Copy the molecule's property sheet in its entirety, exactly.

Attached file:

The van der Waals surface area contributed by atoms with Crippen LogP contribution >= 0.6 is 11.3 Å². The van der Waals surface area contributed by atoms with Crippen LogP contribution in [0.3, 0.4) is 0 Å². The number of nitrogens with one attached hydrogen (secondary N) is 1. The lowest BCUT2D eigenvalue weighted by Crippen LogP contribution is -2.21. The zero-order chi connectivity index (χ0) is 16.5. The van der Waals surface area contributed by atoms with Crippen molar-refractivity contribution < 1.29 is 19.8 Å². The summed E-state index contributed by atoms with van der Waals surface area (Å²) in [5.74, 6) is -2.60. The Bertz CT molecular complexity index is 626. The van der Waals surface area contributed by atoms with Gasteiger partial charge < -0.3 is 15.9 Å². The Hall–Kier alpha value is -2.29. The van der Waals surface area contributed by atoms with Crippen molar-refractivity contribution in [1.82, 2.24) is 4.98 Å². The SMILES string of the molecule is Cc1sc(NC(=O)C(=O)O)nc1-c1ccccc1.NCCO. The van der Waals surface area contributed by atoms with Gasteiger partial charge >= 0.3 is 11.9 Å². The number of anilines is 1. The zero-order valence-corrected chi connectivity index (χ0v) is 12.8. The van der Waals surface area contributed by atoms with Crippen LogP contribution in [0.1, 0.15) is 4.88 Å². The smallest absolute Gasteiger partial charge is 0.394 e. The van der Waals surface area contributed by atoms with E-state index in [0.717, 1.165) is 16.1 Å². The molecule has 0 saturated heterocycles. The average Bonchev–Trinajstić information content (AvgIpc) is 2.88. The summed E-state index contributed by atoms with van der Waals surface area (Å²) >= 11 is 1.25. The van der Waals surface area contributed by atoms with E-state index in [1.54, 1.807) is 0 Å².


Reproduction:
The van der Waals surface area contributed by atoms with Crippen LogP contribution >= 0.6 is 11.3 Å². The van der Waals surface area contributed by atoms with Crippen LogP contribution in [0.3, 0.4) is 0 Å². The number of nitrogens with one attached hydrogen (secondary N) is 1. The lowest BCUT2D eigenvalue weighted by Crippen LogP contribution is -2.21. The zero-order chi connectivity index (χ0) is 16.5. The van der Waals surface area contributed by atoms with Crippen molar-refractivity contribution < 1.29 is 19.8 Å². The summed E-state index contributed by atoms with van der Waals surface area (Å²) in [5.74, 6) is -2.60. The Bertz CT molecular complexity index is 626. The van der Waals surface area contributed by atoms with Gasteiger partial charge < -0.3 is 15.9 Å². The Hall–Kier alpha value is -2.29. The van der Waals surface area contributed by atoms with Crippen molar-refractivity contribution in [1.82, 2.24) is 4.98 Å². The SMILES string of the molecule is Cc1sc(NC(=O)C(=O)O)nc1-c1ccccc1.NCCO. The van der Waals surface area contributed by atoms with Gasteiger partial charge >= 0.3 is 11.9 Å². The number of anilines is 1. The zero-order valence-corrected chi connectivity index (χ0v) is 12.8. The van der Waals surface area contributed by atoms with Crippen LogP contribution in [0.1, 0.15) is 4.88 Å². The smallest absolute Gasteiger partial charge is 0.394 e. The van der Waals surface area contributed by atoms with E-state index in [0.717, 1.165) is 16.1 Å². The molecule has 0 saturated heterocycles. The average Bonchev–Trinajstić information content (AvgIpc) is 2.88. The summed E-state index contributed by atoms with van der Waals surface area (Å²) >= 11 is 1.25. The van der Waals surface area contributed by atoms with E-state index in [1.54, 1.807) is 0 Å².